Now, look, I’ll be transparent about this: if I have Prequel Hangups, they’re my hangups.  Personal continuity be damned, STAR WARS is no longer a trilogy, or even a trilogy of trilogies.  It’s a franchise in the truest sense of the word.  Once upon a time, one could argue that the books or comics didn’t “count,” and that the films alone were canon; but with characters like Saw Gerrera ported over from the cartoons, it’s pretty clear that this is now a Marvel-ized galaxy of interconnected multimedia.  Be that as it may, whatever your personal preferences, the Prequel Trilogy will forever be the redheaded stepchild of the series, and some of us hate redheaded stepchildren and want to be free of the sight of them, or else smack them for all they’re worth.***  Being made to acknowledge those films and characters is sort of like being made to acknowledge that time you and your wife had a threesome she now regrets: Yeah, it happened, but let’s not invite the young lady over for dinner, please.


One can hear the machinery of war grinding within the pitch blackness of SOLO.  There are  still Mace Windu toys to be sold!  Who wants a Sio Bibble bumper sticker?  A Geonosian fly swatter?  Maybe you don’t now, but you will once we bring back Ewan MacGregor for a young(ish) Obi-Wan Kenobi movie!  So instead of name-dropping a few items, let’s turn SOLO into one gigantic Easter egg that’s going to rupture that chocolate bunny’s rectum upon delivery, and leave it bleeding out Hershey’s syrup while stunted man children write AICN articles about how upset they are.  Remember that terrible MASTERS OF TERAS KASI game for the PS1?  Referenced.  That bounty hunter who was shoehorned into THE PHANTOM MENACE during the eleventh hour so she could be established as the one Jango Fett (originally) hired to kill Padme?  Referenced.  That pretty flower planet where Lady Washboard Abs comically dies during Order 66, because of course she’s a girl and of course she dies on a flower planet?  Referenced.  Mimban?  Lando novels?  My therapy bills?  Referenced.  It isn’t just the image that’s backlit and backlit only; no one bothered to illuminate a compelling story, because the spotlight is bouncing between trivia items designed to repackage shit no one wanted the first time around.


These items become all the more aggravating given all the reverse-foreshadowing.  Look, the secret and nonsensical origin of Lando’s skiff guard disguise!  Han says “I know” in reference to something!  Chewie pulls arms out of sockets!  The Kessel Run!  Lucky dice!  Capes!  Nicknames!  Mispronunciations!  Han shoots first!  CUT TO CREDITS, WITH LITERALLY EVERYONE WHERE THEY WILL BE THE NEXT TIME YOU SEE THEM.


And Darth Maul.


Darth Maul.


The guy who was cut in half.  The character who was so lacking in character that he had to have red skin and devil horns to tell you he was evil.  The action figure who came with a Mountain Dew-style double lightsaber because he was X-TREME.  The villain who died so definitively that audiences are suddenly pulled out of his big reveal and confused by when SOLO is supposed to take place (unless there’s a walking, talking Wookiepedia there to tell them the entire arc of a cartoon series no one really cares about, and shouldn’t, given the decision to bring Darth Maul back as a robot spider.)  He even fires up his lightsaber while he’s on the phone, because that’s how badass he is.  X-TREME!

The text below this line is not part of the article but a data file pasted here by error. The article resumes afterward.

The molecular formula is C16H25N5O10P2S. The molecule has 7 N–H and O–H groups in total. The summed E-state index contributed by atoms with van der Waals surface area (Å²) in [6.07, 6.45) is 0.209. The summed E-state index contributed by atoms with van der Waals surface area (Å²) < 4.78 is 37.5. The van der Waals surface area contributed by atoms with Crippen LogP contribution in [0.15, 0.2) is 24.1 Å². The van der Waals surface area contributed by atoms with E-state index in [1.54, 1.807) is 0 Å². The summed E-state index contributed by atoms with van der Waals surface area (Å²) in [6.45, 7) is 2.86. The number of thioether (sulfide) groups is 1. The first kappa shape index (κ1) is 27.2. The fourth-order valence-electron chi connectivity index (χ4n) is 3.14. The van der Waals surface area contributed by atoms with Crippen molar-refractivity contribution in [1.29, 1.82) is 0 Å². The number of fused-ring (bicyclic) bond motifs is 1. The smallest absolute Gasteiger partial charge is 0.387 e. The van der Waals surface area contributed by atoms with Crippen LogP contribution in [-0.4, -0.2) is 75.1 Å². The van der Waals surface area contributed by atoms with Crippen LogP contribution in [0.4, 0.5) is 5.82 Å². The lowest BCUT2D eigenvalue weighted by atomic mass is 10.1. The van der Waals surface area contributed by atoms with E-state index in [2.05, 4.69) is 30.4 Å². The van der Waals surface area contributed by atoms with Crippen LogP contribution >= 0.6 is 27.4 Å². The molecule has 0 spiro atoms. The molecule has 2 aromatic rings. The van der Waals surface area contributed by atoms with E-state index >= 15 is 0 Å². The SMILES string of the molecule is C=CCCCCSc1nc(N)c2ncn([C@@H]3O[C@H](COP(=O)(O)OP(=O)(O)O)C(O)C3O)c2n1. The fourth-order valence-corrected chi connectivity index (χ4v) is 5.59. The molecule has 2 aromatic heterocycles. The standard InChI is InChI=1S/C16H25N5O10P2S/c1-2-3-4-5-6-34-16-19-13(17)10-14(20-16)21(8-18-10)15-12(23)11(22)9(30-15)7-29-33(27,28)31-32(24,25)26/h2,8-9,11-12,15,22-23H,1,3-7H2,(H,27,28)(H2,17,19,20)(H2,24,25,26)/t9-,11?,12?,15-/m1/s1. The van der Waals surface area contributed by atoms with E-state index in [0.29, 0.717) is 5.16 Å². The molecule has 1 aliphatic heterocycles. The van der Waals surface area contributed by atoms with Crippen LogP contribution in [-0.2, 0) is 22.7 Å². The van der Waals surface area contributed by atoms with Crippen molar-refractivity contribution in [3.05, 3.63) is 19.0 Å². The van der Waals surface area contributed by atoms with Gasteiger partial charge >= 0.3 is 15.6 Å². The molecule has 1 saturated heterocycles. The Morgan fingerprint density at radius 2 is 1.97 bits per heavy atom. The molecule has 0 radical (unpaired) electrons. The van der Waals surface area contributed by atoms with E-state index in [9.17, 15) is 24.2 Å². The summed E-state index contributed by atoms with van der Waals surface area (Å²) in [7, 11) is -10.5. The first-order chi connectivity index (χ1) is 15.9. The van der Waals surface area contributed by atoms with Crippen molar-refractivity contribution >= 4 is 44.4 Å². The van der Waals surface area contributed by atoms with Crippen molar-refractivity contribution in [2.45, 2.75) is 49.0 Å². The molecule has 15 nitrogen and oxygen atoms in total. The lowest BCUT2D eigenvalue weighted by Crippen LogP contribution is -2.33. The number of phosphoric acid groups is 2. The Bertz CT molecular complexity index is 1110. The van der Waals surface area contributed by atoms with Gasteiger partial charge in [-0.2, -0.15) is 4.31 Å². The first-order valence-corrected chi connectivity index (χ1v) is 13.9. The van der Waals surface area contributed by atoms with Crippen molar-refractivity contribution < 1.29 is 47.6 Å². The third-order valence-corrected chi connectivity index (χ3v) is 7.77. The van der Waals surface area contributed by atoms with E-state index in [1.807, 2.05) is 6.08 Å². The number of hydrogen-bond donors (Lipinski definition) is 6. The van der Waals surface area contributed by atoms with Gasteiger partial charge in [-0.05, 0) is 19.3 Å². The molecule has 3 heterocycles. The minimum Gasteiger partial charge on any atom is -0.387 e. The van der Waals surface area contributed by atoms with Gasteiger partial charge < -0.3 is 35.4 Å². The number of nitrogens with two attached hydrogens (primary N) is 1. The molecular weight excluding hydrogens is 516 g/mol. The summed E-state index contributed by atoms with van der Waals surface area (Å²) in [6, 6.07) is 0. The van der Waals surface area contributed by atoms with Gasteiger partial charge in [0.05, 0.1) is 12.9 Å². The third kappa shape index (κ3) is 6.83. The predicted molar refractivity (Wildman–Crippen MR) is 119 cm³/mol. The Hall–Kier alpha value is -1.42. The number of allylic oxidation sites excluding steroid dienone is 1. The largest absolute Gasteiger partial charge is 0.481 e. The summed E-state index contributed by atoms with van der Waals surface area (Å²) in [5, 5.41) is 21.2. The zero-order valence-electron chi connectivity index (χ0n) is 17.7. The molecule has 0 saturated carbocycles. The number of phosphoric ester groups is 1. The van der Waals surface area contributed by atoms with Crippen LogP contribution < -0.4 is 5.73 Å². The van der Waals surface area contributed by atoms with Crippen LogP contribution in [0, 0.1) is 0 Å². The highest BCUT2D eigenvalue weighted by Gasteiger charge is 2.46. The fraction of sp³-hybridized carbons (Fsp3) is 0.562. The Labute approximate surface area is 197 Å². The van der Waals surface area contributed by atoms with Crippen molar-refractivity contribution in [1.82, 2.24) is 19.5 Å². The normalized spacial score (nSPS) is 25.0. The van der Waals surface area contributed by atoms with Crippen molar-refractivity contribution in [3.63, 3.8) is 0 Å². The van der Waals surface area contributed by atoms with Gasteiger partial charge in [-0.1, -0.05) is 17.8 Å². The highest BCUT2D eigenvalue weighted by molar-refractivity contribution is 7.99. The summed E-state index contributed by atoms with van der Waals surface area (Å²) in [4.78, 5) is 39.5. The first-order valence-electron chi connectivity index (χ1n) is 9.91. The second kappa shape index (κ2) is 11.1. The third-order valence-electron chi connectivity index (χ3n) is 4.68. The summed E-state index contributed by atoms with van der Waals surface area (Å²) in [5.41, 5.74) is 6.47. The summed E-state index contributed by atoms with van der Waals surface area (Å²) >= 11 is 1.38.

Apparently, Maul wasn’t even decided upon as the gangster Heavy until Ron Howard was brought aboard, and only then because Howard’s kid guzzled an energy drink, set a halfpipe on fire with his wicked skateboard moves, and then crushed a skull with the flex of his bicep.  Well, maybe that’s not entirely true, but Howard’s son supposedly said Darth Maul was “rad,” so it’s more or less a one-to-one comparison.  Regardless, an arbitrary decision not only raises all sorts of unnecessary questions, but seems designed to launch a sequel, be it STILL SO LOW:  MY EYES ARE BLEEDING, FFS, or KENOBI, which will likely have a shorter name.


Am I bringing my own baggage to the table?  Yup.  Am I being fair to SOLO?  Yup.  It’s an ugly, boring movie filled with ugly, boring performances, and represents the moment Disney began consciously re-evaluating potential profits from Prequel-minded ventures.  We all knew it would happen sooner or later, so there’s only so much Nerdrage one can summon at this point; but a little restraint goes a long way, folks.  Want to make me give those other movies a second look?  There are ways to do it without hitting me over the head with so many references that it makes me hate the Prequels for new, and hitherto unexpected reasons.  SOLO has all the subtlety of an angry Chipotle fart in the shower — something we can all smell, but something we (thankfully) can’t see.



*I like to imagine that’s a vehicle that crashed and accidentally killed all of Anakin’s playmates for being such terrible child actors.


**I sincerely apologize for my terrible Yoda imitation.  As we all know, he’s typically far more sexist than in this example.


***I was smacked a lot, and I wasn’t even a stepchild, so believe me when I tell you I know of what I speak.



Erik Kristopher Myers (aka ekm)

Pretentious Filmmaker